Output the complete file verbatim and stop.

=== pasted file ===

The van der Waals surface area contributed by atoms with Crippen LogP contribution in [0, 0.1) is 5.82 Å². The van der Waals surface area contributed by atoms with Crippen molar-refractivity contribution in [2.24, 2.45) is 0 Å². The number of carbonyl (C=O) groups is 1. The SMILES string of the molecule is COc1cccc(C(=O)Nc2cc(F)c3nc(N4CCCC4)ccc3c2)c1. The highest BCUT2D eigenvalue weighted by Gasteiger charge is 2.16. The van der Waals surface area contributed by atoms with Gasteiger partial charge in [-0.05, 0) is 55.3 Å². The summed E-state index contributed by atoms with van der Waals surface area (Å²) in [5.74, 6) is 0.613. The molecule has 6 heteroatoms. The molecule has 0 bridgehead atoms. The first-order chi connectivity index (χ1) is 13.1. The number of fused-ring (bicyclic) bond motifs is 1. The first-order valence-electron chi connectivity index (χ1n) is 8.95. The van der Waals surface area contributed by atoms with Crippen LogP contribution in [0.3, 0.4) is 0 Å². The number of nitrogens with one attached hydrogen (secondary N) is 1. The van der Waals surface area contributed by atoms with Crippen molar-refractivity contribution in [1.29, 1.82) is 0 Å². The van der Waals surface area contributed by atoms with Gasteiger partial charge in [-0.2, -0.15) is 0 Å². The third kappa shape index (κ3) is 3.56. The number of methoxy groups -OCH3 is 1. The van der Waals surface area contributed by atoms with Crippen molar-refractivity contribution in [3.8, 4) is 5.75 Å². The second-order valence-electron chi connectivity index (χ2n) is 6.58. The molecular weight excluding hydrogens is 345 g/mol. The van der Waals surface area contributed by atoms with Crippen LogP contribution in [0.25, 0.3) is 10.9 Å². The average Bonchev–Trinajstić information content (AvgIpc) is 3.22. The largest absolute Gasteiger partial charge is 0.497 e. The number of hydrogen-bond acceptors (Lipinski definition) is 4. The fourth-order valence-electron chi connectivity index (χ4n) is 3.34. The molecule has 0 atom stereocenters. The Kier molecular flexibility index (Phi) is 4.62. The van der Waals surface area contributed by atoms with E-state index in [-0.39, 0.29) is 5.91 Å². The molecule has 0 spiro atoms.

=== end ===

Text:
The van der Waals surface area contributed by atoms with Crippen LogP contribution in [0, 0.1) is 5.82 Å². The van der Waals surface area contributed by atoms with Crippen molar-refractivity contribution in [2.24, 2.45) is 0 Å². The number of carbonyl (C=O) groups is 1. The SMILES string of the molecule is COc1cccc(C(=O)Nc2cc(F)c3nc(N4CCCC4)ccc3c2)c1. The highest BCUT2D eigenvalue weighted by Gasteiger charge is 2.16. The van der Waals surface area contributed by atoms with Gasteiger partial charge in [-0.05, 0) is 55.3 Å². The summed E-state index contributed by atoms with van der Waals surface area (Å²) in [5.74, 6) is 0.613. The molecule has 6 heteroatoms. The molecule has 0 bridgehead atoms. The first-order chi connectivity index (χ1) is 13.1. The number of fused-ring (bicyclic) bond motifs is 1. The first-order valence-electron chi connectivity index (χ1n) is 8.95. The van der Waals surface area contributed by atoms with Crippen LogP contribution in [0.3, 0.4) is 0 Å². The number of nitrogens with one attached hydrogen (secondary N) is 1. The van der Waals surface area contributed by atoms with Crippen molar-refractivity contribution in [1.29, 1.82) is 0 Å². The van der Waals surface area contributed by atoms with Gasteiger partial charge in [-0.2, -0.15) is 0 Å². The third kappa shape index (κ3) is 3.56. The number of methoxy groups -OCH3 is 1. The van der Waals surface area contributed by atoms with Crippen molar-refractivity contribution in [3.8, 4) is 5.75 Å². The second-order valence-electron chi connectivity index (χ2n) is 6.58. The molecular weight excluding hydrogens is 345 g/mol. The van der Waals surface area contributed by atoms with Crippen LogP contribution in [0.25, 0.3) is 10.9 Å². The average Bonchev–Trinajstić information content (AvgIpc) is 3.22. The largest absolute Gasteiger partial charge is 0.497 e. The number of hydrogen-bond acceptors (Lipinski definition) is 4. The fourth-order valence-electron chi connectivity index (χ4n) is 3.34. The molecule has 0 atom stereocenters. The Kier molecular flexibility index (Phi) is 4.62. The van der Waals surface area contributed by atoms with E-state index in [-0.39, 0.29) is 5.91 Å². The molecule has 0 spiro atoms.